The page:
by Cody Crandall
March 20, 2017
Local Man’s Martial Arts Resume Is Growing
In 1976, area native Mark Weaver began to gravitate toward martial arts.
He developed a passion for it and continued to improve and hone his skills in several different systems.
More than 40 years later, Weaver has put together a remarkable martial arts resume.
Consider just a few of his accolades:
- In 2015, he was honored by the USA Martial Arts Hall of Fame as a Multi-Disciplined Martial Arts Master of the Year.
- In 2016, he was recognized by the International Fellowship of Martial Arts as the Grandmaster of the Year in Asian Martial Arts.
- In January, Weaver received an Excellence in Teaching Martial Arts award from the Action Magazine Martial Arts Hall of Fame.
- And Saturday night, the 46-year-old was recognized again by the USA Martial Arts Hall of Fame as the Kung-Fu Master of the Year at a seminar/banquet in Jamaica, New York.
“Basically I was pretty active (when I was younger),” Weaver said when asked about his initial interest in martial arts. “And then I was diagnosed with a seizure disorder. My doctor at the time said I couldn’t take part in any contact sports, so I was always interested in the martial arts and stuff like that. (At the time) my mom and dad asked if I could start learning through that and (the doctor) said, yeah, as long as there’s no contact. … That’s kind of when I (became interested in) the martial arts.”
In 2011, Weaver developed his own system of martial arts called “WuShi JingShen Gung-Fu,” which translates to “Warrior Spirit Gung-Fu.” According to warriorspiritgungfu.com, it’s a system that focuses on real world self-defense, with close quarters combat being its primary objective. The system focuses on angles of attack and open-hand techniques, along with theories of movement, destruction and anatomy to give the practitioner an advantage over their opponent.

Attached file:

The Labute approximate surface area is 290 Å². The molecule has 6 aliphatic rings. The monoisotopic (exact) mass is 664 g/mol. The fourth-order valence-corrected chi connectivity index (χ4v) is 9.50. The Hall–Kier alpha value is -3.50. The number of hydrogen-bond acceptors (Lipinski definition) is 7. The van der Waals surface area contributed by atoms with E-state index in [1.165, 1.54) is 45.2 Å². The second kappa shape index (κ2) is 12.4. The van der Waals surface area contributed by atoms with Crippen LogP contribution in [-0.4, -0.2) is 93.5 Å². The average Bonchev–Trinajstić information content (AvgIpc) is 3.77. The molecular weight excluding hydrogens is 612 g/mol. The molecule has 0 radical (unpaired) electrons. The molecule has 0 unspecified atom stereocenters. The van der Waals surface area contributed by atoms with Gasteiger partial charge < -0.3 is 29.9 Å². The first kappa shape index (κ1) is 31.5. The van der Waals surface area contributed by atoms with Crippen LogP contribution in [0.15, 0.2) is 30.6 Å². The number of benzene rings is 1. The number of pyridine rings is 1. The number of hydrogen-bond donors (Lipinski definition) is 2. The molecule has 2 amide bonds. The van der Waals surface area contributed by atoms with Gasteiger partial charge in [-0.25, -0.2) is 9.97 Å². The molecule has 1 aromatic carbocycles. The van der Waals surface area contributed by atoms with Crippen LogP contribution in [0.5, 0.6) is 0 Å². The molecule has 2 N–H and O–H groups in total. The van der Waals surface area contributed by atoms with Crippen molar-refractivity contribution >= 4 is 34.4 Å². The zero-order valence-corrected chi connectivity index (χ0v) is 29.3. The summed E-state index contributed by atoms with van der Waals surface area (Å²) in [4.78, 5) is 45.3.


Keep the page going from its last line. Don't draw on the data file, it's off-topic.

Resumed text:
Also, Weaver holds the following ranks: seventh-degree red belt in WuShi JingShen Gung-Fu, sixth-degree black sash in Shaolin Yangshen Kung-Fu, fifth-degree orange sash in Indonesian Kuntao, fifth-degree black belt in Horangikido Hapkido and first-degree black belt in American JaeMuKwan Hapkido.
“I really look at it like I’ve spent almost 40 years in the marital arts,” Weaver said. “I sit there and go to these hall of fames and all that stuff and I (interact) with people who have been in it longer than I have. It is truly humbling because my teachers that I have, even though I have 40 years of experience, can humble me pretty quickly. … A lot of times I feel like a white belt because they can humble me so quickly.”
In addition to his martial arts prowess, he serves as an employee at Gustavus Adolphus Family Services in Jamestown, where he works with youth on a regular basis.
“I’ve always been interested in working with kids and stuff like that,” Weaver said. “It’s a good feeling when these kids come back and say, ‘Hey, thank you for doing this for me’…or a kid from two, three or four years ago contacts you and says, ‘Hey, thank you for changing my life.'”
A testament to the type of person he is, it seems as if Weaver likes to keep his martial arts expertise on the down low.
“He’s extremely humble,” said Karl Wiggins, the vice president of youth and family services at Gustavus Adolphus. “He’s not one to go around (talking) about the hall of fames that he’s in. … It’s just not him. … I think it’s wonderful for our program (to have someone like him as an employee). He’s extremely humble, but he’s very confident in himself. … He has a very even temperament, a low-profile kind of guy that the kids can talk to. When it comes to crisis times and kids are having problems, he’s a very calming influence.”
The additional financial assistance of the community is critical to the success of the Chautauqua Sports Hall of Fame. We gratefully acknowledge these individuals and organizations for their generous support.